27 “江泽民主席2001年43日就美侦察机撞毁我军用飞机事件发表谈话(摘要)” (“President Jiang Zemin Releases a Statement on April 3, 2001, about the Incident in which a U.S. Reconnaissance Plane Smashed Our Country’s Military Plane—Summary”), State Council Information Office.  Retrieved from;  “发言人谈美国军用侦察机撞毁中国军用飞机事件真相和中方有关立场” (“Spokesman Discusses the Facts of the Incident in which a U.S. Military Reconnaissance Plane Smashed Into the Chinese Military Plane and the Chinese Side’s Position”), Ministry of Foreign Affairs, April 3, 2001.  Retrieved from

28 John Pomfret, “New Nationalism Drives Beijing,” The Washington Post, April 4, 2001.  Retrieved from

29 Statement by the President, The White House, April 3, 2001.  Retrieved from; Secretary of State Colin L. Powell, Briefing for the Press Aboard Aircraft En Route to Andrews Air Force Base, Department of State, April 3, 2001.  Retrieved from;  “江主席关心我跳伞飞行员” (“President Jiang Shows Concern about Our Ejected Pilot”), Ministry of Foreign Affairs, April 4, 2001.  Retrieved from;  Secretary Colin L. Powell, Remarks Following Meeting with King Abdullah of Jordan, Department of State, April 4, 2001.  Retrieved from;  David E. Sanger and Jane Perlez, “Powell Offers China Aides Outline for Standoff’s End,” The New York Times, April 5, 2001.  Retrieved from

30 Remarks by the President at American Society of Newspaper Editors Annual Convention, The White House, April 5, 2001.  Retrieved from;  “钱其琛:美方应向中国人民道歉” (“Qian Qichen:  The U.S. Side Should Apologize to the Chinese People”), Ministry of Foreign Affairs, April 7, 2001.  Retrieved from;  David E. Sanger and Craig S. Smith, “Bush and Jiang Exchange Drafts Of a Letter Stating U.S. Regrets,” The New York Times, April 7, 2001.  Retrieved from;  Face the Nation Transcript, CBS News, April 8, 2001.  Retrieved from

31 Letter from Ambassador Prueher to Chinese Minister of Foreign Affairs Tang, The White House, April 11, 2001.  Retrieved from;  唐家璇 (Tang Jiaxuan), 劲雨煦风 (Strong Rain and Warm Winds), (Beijing:  World Knowledge Publishing, 2009).

32 China Daily, “China Urges Canada to Reflect on Mistakes and Release Meng Wanzhou,” Sept. 15, 2019.  Retrieved from;  Philip Ling and Rosemary Barton, “The Coronavirus Crisis is Driving a Sudden Thaw in Canada-China Relations,” CBC News, Feb. 15, 2020.  Retrieved from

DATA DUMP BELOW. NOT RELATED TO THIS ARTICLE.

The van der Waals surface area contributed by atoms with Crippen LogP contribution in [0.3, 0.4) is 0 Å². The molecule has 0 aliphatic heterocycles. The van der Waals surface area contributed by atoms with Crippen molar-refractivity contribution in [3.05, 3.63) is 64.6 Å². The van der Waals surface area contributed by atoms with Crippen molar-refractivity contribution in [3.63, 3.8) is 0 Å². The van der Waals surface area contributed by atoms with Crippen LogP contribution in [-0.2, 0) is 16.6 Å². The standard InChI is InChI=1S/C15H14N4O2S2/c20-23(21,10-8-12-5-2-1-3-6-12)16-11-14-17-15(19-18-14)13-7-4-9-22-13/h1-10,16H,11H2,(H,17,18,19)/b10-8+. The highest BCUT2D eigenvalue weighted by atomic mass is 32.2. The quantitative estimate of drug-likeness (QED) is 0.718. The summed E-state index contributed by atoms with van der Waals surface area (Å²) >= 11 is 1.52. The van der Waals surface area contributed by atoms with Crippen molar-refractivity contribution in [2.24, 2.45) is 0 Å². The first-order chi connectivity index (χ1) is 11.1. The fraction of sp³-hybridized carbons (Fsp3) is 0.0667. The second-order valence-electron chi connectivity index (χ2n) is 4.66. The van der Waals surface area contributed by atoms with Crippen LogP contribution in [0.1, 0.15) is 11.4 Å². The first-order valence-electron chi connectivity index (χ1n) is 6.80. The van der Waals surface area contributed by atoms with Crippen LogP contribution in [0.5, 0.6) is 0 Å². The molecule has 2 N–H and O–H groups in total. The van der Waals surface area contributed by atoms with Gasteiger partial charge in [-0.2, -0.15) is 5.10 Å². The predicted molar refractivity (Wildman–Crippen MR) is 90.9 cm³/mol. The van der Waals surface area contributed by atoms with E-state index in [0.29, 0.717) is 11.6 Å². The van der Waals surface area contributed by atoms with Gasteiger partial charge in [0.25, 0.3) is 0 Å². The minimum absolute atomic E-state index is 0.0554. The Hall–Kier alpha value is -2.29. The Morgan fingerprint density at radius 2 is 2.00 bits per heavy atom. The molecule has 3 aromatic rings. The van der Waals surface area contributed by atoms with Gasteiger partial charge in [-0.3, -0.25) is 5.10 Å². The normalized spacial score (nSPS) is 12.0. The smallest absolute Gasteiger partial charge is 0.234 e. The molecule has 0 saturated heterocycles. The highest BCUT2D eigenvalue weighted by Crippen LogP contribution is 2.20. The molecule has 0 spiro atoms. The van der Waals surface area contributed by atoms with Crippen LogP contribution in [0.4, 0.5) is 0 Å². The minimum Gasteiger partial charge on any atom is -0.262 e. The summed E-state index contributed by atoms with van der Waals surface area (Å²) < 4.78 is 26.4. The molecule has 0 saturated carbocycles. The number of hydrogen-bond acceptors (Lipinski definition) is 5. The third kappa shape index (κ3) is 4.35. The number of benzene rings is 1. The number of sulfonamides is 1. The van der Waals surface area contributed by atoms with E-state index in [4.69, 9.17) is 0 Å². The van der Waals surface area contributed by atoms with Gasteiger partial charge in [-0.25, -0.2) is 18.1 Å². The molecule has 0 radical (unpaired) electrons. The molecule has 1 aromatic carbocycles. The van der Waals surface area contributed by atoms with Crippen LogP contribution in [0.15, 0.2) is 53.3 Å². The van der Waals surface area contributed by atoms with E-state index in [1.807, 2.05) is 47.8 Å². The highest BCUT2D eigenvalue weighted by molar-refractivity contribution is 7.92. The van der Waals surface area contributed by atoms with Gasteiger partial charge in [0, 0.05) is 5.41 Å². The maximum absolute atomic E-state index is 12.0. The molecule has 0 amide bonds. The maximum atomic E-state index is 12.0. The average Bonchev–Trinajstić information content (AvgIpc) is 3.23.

33 Steven Chase and Robert Fife, “John Manley Urges ‘Prisoner Exchange’ to Swap Huawei Executive Meng Wanzhou for Two Canadians Held in China,” The Globe and Mail, Dec. 2, 2019.  Retrieved from  For Manley’s original interview with Canadian Global Affairs Institute Vice-President Colin Robertson, see

34 Nathan Vanderklippe, “Canada Only Country Willing to Detain Meng Wanzhou, China Says,” The Globe and Mail, Sept. 4, 2020.  Retrieved from

35 Richard H. Solomon, Chinese Negotiating Behavior:  Pursuing Interests through “Old Friends,” (Washington, DC:  United States Institute of Peace Press, 1999), p. 93.

36 Robert Fife, Alexandra Posadzki, Paul Waldie and Adrian Morrow, “Canada is Now the Only Five Eyes Member to Not Ban or Restrict Use of Huawei 5G Equipment,” The Globe and Mail, July 14, 2020.  Retrieved from;  “Canada Takes Action Following Passage of National Security Legislation for Hong Kong,” Global Affairs Canada, July 3, 2020.  Retrieved from;  Jeremy Luedi, “Are China’s Arctic Ambitions a Threat to Canada?” True North Far East, May 29, 2019.  Retrieved from

37 See for example, Maria Repnikova, “Does China’s Propaganda Work?”  The New York Times, April 16, 2020.  Retrieved from

38 For an example of one provocation that a previous regime was unable to defend China against and how it still affects the Chinese Communist Party, see Ankit Panda, “The Legacy of China’s May Fourth Movement,” The Diplomat, May 5, 2015.  Retrieved from

39 Rachel Gilmore, “‘We Don’t Need to Apologize’ for Justice System Decisions, Says PM on Eve of Key Huawei Decision,” CTV News, May 26, 2020.  Retrieved from

40 Bilahari Kausikan, “Zeal and China’s ‘Wolf Warrior’ Diplomacy,” Global Brief, June 1, 2020.  Retrieved from

41 Mike Hager, “Canada Mounting Global Effort to Free Canadians Detained in China,” The Globe and Mail, Dec. 22, 2018.  Retrieved from;  Roland Paris, Canadian Views on China:  From Ambivalence to Distrust, (London, UK:  Royal Institute of International Affairs, 2020), pp. 9-11.  Retrieved from  For a realist view of China’s rise and its impact on the balance of power, see John Mearsheimer, “The Gathering Storm:  China’s Challenge to U.S. Power in Asia,” Michael Hintze Lecture in International Security, University of Sydney, Aug. 4, 2010.  Retrieved from

42 Henry Kissinger, On China, (New York:  Penguin Press, 2011), chapter 1, Kindle.  For a recent example of “using barbarians to control barbarians”, see Nick Cumming-Bruce and Somini Sengupta, “In Greece, China Finds an Ally Against Human Rights Criticism,” The New York Times, June 19, 2017.  Retrieved from

43 For one example, see Micah Zenko, “Revisiting President Reagan’s Iran Arms-for-Hostages Initiative,” Council on Foreign Relations Blog, Aug.3, 2016.  Retrieved from